Motion to dismiss granted without prejudice in the plaintiff residential builder’s action for a declaration that the retroactive portion of the New Jersey Highlands Water Protection and Planning Act is unconstitutional and a manifest injustice; the builder bought 60 acres of land in Warren County in January 2003, filed an application for major preliminary subdivision approval in April 2004, and received that approval in July 2004; the Act was signed into law in August 2004, and it applied retroactively to the date that it was introduced in the Senate in March 2004; the land was part of the preservation area created by the Act, which requires a permit to develop land in the preservation area; contrary to the argument of the defendant State and the defendant Department of Environmental Protection, there was no basis to transfer the matter to Mercer County; the builder’s claims were not ripe because it had three possible statutory remedies that were made available by the defendants and because the defendants had not made a decision about those remedies; the DEP was given 90 days to complete its review to determine what action it intended to take.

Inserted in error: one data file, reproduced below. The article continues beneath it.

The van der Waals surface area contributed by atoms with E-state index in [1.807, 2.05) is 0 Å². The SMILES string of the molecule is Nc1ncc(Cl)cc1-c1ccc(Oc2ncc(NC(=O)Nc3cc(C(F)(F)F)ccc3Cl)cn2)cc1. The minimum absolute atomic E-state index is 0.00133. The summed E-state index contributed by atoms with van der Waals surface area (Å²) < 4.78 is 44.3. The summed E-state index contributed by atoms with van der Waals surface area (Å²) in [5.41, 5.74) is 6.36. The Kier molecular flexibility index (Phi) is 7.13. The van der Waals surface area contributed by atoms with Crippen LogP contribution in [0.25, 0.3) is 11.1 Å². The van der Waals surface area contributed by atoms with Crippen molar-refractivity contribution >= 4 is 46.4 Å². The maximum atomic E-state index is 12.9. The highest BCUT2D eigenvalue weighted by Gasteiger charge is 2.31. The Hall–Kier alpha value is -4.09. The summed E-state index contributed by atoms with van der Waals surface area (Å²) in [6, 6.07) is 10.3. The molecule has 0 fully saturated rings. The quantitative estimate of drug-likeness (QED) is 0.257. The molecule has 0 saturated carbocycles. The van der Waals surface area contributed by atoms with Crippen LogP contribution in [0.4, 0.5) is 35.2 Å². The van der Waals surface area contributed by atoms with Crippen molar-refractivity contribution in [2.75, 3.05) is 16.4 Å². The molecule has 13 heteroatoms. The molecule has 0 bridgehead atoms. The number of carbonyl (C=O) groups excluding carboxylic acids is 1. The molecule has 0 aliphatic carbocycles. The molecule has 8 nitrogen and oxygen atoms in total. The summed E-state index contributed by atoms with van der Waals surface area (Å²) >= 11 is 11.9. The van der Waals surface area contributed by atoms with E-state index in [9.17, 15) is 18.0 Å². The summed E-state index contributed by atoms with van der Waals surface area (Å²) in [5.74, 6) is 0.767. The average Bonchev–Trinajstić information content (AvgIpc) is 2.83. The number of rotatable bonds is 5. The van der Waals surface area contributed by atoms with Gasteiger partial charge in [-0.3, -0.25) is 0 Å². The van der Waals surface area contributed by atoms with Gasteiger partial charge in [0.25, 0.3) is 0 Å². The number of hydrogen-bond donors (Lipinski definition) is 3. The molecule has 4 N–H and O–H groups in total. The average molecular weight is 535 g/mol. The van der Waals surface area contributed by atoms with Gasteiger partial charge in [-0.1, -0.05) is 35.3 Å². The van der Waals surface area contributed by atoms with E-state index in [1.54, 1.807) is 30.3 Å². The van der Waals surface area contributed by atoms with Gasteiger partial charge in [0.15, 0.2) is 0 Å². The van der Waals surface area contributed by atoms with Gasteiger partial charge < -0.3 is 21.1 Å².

REAL PROPERTY
RACIOPPO v. HUNTERDON HOLDINGS, LLC
Chancery Division, Somerset, Hunterdon, and Warren Counties, HNT-C-14024-05, August 19, 2005, released August 29, 2005, not approved for publication. By Williams, P.J. (17 pages). Facts-on-Call Order No. 18462